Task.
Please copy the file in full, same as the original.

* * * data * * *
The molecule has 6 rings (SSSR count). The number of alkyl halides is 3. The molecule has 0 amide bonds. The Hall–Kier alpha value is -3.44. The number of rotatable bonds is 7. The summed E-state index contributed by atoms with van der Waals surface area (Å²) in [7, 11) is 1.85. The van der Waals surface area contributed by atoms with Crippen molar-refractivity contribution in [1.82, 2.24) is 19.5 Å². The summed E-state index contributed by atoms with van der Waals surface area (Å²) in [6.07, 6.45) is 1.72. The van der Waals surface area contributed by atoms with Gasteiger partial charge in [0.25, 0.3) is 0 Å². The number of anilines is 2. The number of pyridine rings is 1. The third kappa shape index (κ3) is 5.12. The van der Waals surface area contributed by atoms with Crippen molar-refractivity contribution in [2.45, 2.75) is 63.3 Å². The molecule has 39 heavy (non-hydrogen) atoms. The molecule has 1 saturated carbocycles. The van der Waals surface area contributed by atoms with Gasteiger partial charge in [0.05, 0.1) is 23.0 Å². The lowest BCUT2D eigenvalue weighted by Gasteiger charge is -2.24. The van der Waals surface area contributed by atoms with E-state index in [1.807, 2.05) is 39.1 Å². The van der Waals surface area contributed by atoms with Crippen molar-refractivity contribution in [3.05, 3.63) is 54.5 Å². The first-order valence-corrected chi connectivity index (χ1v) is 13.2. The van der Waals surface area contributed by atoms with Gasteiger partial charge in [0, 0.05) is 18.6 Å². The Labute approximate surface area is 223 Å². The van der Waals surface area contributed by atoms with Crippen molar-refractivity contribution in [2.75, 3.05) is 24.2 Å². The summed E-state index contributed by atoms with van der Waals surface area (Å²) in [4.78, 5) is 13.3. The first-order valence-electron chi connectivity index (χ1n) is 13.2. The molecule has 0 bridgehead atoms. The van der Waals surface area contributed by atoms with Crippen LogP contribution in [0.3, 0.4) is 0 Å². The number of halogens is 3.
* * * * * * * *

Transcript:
The molecule has 6 rings (SSSR count). The number of alkyl halides is 3. The molecule has 0 amide bonds. The Hall–Kier alpha value is -3.44. The number of rotatable bonds is 7. The summed E-state index contributed by atoms with van der Waals surface area (Å²) in [7, 11) is 1.85. The van der Waals surface area contributed by atoms with Crippen molar-refractivity contribution in [1.82, 2.24) is 19.5 Å². The summed E-state index contributed by atoms with van der Waals surface area (Å²) in [6.07, 6.45) is 1.72. The van der Waals surface area contributed by atoms with Gasteiger partial charge in [0.25, 0.3) is 0 Å². The number of anilines is 2. The number of pyridine rings is 1. The third kappa shape index (κ3) is 5.12. The van der Waals surface area contributed by atoms with Crippen molar-refractivity contribution in [2.45, 2.75) is 63.3 Å². The molecule has 39 heavy (non-hydrogen) atoms. The molecule has 1 saturated carbocycles. The van der Waals surface area contributed by atoms with Gasteiger partial charge in [0.05, 0.1) is 23.0 Å². The lowest BCUT2D eigenvalue weighted by Gasteiger charge is -2.24. The van der Waals surface area contributed by atoms with E-state index in [1.807, 2.05) is 39.1 Å². The van der Waals surface area contributed by atoms with Crippen molar-refractivity contribution in [3.05, 3.63) is 54.5 Å². The first-order valence-corrected chi connectivity index (χ1v) is 13.2. The van der Waals surface area contributed by atoms with Gasteiger partial charge in [0, 0.05) is 18.6 Å². The Labute approximate surface area is 223 Å². The van der Waals surface area contributed by atoms with Crippen molar-refractivity contribution in [2.75, 3.05) is 24.2 Å². The summed E-state index contributed by atoms with van der Waals surface area (Å²) in [4.78, 5) is 13.3. The first-order valence-electron chi connectivity index (χ1n) is 13.2. The molecule has 0 bridgehead atoms. The van der Waals surface area contributed by atoms with Crippen LogP contribution in [0.3, 0.4) is 0 Å². The number of halogens is 3.